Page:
Marcel Marceau in Honduras
A simple grave marks the last known address of a very quiet man. Born Marcel Mangel to a Jewish family in Strasbourg, he took the name Marceau after a general of the French Revolution. Marcel Marceau’s father was sent to the Auschwitz concentration camp in 1944, where he was killed. After World War n, Marceau worked as an interpreter because of his English skills and then worked briefly in a school and used miming to keep children quiet. In 1947 he created his enduring character Bip the Clown. The characterizations of Bip were influenced by Charlie Chaplin’s Little Tramp and often focused on life’s fragility and small tragedies and victories. Marcel Marceau developed pantomime into a fine art. No one else has ever come close to his level of skill, but many have copied some of his techniques. Indeed, Marceau’s walking against the wind technique was the basis for Michael Jackson’s moonwalk. Over his long career, Marcel Marceau received a number of awards and honors including serving as a Goodwill Ambassador for the United Nations. The world’s greatest mime had the only speaking role in the 1976 Mel Brooks film Silent Movie, in which Marcel Marceau said, Non! Marceau died at a racetrack in Cahors and then was buried 4 days later in Pere-Lachaise. Etched into the slab covering his grave is his signature as well as the signature of Bip.
Bibliography Quinn, David Beers. Honduras Map Tourist Attractions Explorers and Colonies: Country, 15001625. London: Hambledon Press, 1990. Wroth, Lawrence. The Voyages of Giovanni da Verrazzano, 15241528. New Haven, CT: Yale University Press, 1970. Vespucci, Amerigo (14541512) Amerigo Vespucci has two continents named after him, North and South Country. His contributions to the discovery and exploration of these continents have been the subject of a historical controversy that began during his lifetime and continues to the present day. Scholarly opinions of his accomplishments vary widely, from accounts that brand him a liar who never visited the Countrys to narratives that rank him among the foremost navigators and explorers of his age.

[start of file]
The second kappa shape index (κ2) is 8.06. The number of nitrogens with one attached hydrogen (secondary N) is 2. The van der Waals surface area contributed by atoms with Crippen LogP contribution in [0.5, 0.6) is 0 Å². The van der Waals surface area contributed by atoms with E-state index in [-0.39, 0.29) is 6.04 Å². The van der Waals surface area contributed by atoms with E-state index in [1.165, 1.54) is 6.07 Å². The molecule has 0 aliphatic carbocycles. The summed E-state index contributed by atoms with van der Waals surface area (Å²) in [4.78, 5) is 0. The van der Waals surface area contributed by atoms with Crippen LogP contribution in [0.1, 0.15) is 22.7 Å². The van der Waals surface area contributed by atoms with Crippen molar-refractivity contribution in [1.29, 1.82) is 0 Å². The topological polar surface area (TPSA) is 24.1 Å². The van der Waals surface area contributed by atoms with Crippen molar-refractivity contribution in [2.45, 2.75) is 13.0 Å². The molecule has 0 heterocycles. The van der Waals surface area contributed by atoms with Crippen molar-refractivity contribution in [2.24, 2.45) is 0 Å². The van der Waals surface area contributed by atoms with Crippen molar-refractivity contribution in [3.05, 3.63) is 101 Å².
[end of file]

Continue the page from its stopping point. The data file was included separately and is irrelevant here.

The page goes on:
Vespucci was born in Florence in 1454, the third son of a prosperous family, which boasted an ambassador, a banker, and a bishop. Vespucci’s family was on good terms with the powerful Medici family, and Amerigo worked for Lorenzo di Pier Francesco de Medici’s trading house. Amerigo worked twenty years in the commercial house in Florence, and, in 1491, he was transferred to Seville to work under Juanoto Berardi in the merchant banking and ship chandlery business.
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